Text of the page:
This project provides a starting point for building a Canvas LTI or OAuth application.
Running Canvas Starter App
Most qti in active use seems to be the qti 1.2 lite variant. Full qti comes packaged in a zip file.
See the API Documentation for the documentation on oEmbed.
Open Assessments supports the drag and drop and multiple choice question types from edX. For more information on the edX xml structure see http://edx-open-learning-xml.readthedocs.org/en/latest/index.html
Assessment by Url
Assessments can be loaded directly from a remote url - the assessment need not be loaded into http://www.openassessments.com. Just specify a src_url. CORS must be enabled on the server specified by src_url. Example:
For assessments loaded into http://www.openassessments.com you simply need to browse to the assessment and click on the bar graph. Stats are available on the site, as json and as csv. Loading stats for an assessment that was loaded via a src_url is a bit trickier. You'll want to specify an 'eid' (external identifier). In theory you can query later on based on src_url but that makes things hard to control and a bit unpredictable. Here's an example using our MIT edX course:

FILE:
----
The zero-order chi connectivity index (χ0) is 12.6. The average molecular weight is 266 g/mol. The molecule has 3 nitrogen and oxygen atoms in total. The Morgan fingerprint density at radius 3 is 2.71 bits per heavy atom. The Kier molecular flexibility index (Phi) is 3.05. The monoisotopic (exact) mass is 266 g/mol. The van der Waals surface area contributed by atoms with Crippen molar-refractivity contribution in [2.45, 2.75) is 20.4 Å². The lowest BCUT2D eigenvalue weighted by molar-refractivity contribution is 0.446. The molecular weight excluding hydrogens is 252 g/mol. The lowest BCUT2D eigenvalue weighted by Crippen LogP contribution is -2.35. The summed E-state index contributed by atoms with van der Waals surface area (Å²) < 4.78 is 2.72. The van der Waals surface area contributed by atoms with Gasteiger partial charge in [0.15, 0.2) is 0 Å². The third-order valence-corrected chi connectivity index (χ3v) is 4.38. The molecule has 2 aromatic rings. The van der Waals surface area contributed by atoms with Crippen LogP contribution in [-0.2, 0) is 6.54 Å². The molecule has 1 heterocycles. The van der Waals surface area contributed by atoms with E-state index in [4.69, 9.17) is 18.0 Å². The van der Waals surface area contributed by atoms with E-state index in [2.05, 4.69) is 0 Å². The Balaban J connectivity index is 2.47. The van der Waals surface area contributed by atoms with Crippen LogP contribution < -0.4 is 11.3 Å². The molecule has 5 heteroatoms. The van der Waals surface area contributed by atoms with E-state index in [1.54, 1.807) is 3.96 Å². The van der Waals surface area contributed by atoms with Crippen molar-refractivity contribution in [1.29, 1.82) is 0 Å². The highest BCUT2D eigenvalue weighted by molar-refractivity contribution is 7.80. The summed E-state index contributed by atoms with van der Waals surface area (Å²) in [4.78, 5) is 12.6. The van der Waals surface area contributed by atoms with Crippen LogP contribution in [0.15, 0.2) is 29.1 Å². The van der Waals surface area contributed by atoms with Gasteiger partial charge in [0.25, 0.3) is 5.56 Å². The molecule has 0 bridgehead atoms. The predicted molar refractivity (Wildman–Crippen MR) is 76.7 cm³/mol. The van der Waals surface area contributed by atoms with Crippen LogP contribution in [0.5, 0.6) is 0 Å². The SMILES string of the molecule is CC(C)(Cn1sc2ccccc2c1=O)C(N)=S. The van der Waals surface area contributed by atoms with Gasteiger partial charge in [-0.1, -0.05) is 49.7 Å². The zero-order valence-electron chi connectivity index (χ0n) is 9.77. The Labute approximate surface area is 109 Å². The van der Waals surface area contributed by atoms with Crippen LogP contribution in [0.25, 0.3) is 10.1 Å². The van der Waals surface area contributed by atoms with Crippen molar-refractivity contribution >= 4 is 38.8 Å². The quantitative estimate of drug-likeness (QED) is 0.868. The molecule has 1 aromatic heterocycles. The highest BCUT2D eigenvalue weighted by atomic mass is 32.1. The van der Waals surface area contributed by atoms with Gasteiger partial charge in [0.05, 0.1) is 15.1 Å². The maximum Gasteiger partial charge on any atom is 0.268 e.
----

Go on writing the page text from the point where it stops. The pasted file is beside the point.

For that assessment, the eid specified was 'atest'. View the stats by asking for them by eid. Note that the /0? is important in the url as it tells the system that you want to find the stats by eid rather than by id:
We recommend using a GUID for the eid to prevent conflicts with other assessments.
To test your Canvas application with Canvas you will need to provide a public SSL url. The simpliest way to do this is to use ngrok which can be downloaded from https://ngrok.com/.
Foreman makes it simple to startup all the services required to run the application in development mode. To start the application using foreman simply run:
$ foreman start -f Procfile.dev
Make sure you have the latest version of Foreman installed.
Foreman will automatically find and read the .env file.